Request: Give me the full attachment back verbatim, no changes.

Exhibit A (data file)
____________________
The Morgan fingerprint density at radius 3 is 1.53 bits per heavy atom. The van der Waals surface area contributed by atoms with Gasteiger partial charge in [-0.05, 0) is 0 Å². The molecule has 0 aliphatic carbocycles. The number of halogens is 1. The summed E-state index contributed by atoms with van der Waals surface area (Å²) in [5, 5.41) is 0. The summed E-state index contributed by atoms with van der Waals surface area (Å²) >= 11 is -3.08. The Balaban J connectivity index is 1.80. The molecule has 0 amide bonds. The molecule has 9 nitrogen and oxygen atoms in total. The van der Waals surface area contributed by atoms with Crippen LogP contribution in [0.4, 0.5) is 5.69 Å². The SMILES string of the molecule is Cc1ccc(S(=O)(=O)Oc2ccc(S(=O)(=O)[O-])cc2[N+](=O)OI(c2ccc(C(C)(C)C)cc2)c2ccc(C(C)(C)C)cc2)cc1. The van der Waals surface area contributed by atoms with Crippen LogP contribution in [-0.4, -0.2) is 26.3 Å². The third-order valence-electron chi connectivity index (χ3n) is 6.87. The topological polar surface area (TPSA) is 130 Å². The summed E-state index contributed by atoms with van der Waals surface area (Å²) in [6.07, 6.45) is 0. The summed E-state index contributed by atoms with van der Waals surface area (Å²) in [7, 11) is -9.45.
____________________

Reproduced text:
The Morgan fingerprint density at radius 3 is 1.53 bits per heavy atom. The van der Waals surface area contributed by atoms with Gasteiger partial charge in [-0.05, 0) is 0 Å². The molecule has 0 aliphatic carbocycles. The number of halogens is 1. The summed E-state index contributed by atoms with van der Waals surface area (Å²) in [5, 5.41) is 0. The summed E-state index contributed by atoms with van der Waals surface area (Å²) >= 11 is -3.08. The Balaban J connectivity index is 1.80. The molecule has 0 amide bonds. The molecule has 9 nitrogen and oxygen atoms in total. The van der Waals surface area contributed by atoms with Crippen LogP contribution in [0.4, 0.5) is 5.69 Å². The SMILES string of the molecule is Cc1ccc(S(=O)(=O)Oc2ccc(S(=O)(=O)[O-])cc2[N+](=O)OI(c2ccc(C(C)(C)C)cc2)c2ccc(C(C)(C)C)cc2)cc1. The van der Waals surface area contributed by atoms with Crippen LogP contribution in [-0.4, -0.2) is 26.3 Å². The third-order valence-electron chi connectivity index (χ3n) is 6.87. The topological polar surface area (TPSA) is 130 Å². The summed E-state index contributed by atoms with van der Waals surface area (Å²) in [6.07, 6.45) is 0. The summed E-state index contributed by atoms with van der Waals surface area (Å²) in [7, 11) is -9.45.